MEM INST OSWALDO CRUZ, RIO DE JANEIRO, 93(4) Jul/Ago 1998
PAGES: 555-557 DOI: Technical notes
Massive Experimental Inoculation of Trypanosoma rangeli (Kinetoplastida, Trypanosomatidae) in Rhodnius neglectus Lent, 1954 (Hemiptera, Reduviidae) and Mus musculus

Marina Vianna Braga +, Maria de Nazareth MeirellesI, Reginaldo Peçanha BrazilII

Laboratório de Biologia e Controle de Insetos Vetores, Departamento de Biologia
ILaboratório de Ultraestrutura Celular, Departamento de Ultraestrutura e Biologia Celular, Instituto Oswaldo Cruz, Av. Brasil 4365, 21045-900 Rio de Janeiro, RJ, Brasil
IILaboratório de Leishmanioses, Centro de Pesquisas René Rachou, Fiocruz, Belo Horizonte, MG, Brasil

RESEARCH NOTE

The extra-intestinal development of Trypanosoma rangeli Tejera, 1920, in triatomines was studied by several authors and nowadays it is well known that this flagelate is able not only to develop in the hemolymph of the vector but also to invade its salivary glands being transmitted by the bite [R Zeledón 1965 Rev Biol Trop (Costa Rica) 13: 157-159, EJ Tobie 1965 J Parasitol 51: 837-841, MS Grewal 1970 Res Bull (NS) Panjab Univ 20: 449-480]. The infection can be transmitted both by the contaminative and inoculative methods, although this last one seems more efficient.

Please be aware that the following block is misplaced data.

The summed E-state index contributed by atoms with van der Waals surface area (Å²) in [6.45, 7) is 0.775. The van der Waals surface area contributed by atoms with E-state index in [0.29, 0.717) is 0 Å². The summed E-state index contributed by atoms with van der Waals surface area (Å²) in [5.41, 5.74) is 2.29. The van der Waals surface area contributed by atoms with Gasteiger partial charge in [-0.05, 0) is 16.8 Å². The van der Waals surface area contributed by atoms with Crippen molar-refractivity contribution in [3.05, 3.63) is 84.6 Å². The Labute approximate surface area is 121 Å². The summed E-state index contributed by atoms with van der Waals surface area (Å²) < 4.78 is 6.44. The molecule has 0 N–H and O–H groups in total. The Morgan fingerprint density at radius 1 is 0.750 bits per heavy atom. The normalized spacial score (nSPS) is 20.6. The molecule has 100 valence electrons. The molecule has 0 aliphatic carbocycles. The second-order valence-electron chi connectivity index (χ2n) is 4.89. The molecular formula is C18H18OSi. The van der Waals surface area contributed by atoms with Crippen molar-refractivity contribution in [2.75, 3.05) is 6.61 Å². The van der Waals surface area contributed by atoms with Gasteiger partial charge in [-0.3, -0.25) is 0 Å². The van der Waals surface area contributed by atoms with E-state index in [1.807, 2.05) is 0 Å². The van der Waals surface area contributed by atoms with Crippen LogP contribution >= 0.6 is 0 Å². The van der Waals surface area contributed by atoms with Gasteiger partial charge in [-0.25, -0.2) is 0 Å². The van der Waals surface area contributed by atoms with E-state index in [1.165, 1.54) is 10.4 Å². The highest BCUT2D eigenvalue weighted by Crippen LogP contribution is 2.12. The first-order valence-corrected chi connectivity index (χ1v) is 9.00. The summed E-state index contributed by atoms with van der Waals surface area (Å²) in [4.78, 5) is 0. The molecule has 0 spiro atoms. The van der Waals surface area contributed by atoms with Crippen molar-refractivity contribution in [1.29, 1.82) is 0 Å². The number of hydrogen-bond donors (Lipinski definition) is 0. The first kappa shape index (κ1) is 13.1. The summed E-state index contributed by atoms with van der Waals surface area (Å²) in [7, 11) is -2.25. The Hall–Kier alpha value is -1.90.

The development of T. rangeli in the mammal host was accompanied in experimentally infected animals, specially rodents. In mice or rats, the parasites appear in the blood some hours after inoculation with trypomastigotes (from culture medium or salivary glands of triatomines), but in some cases only one or two weeks after, representing a period of incubation (H Groot 1952 Am J Trop Med Hyg 1: 585-592). The patent period in mammals is variable; in mice and rats experimentally infected it may last from three to seven months and eventually up to a year (EJ Tobie 1961 Exp Parasitol 11: 1-9). In humans with natural infection it persist from three to 18 months (F Pifano 1954 Arch Venez Patol Trop 2: 89-120).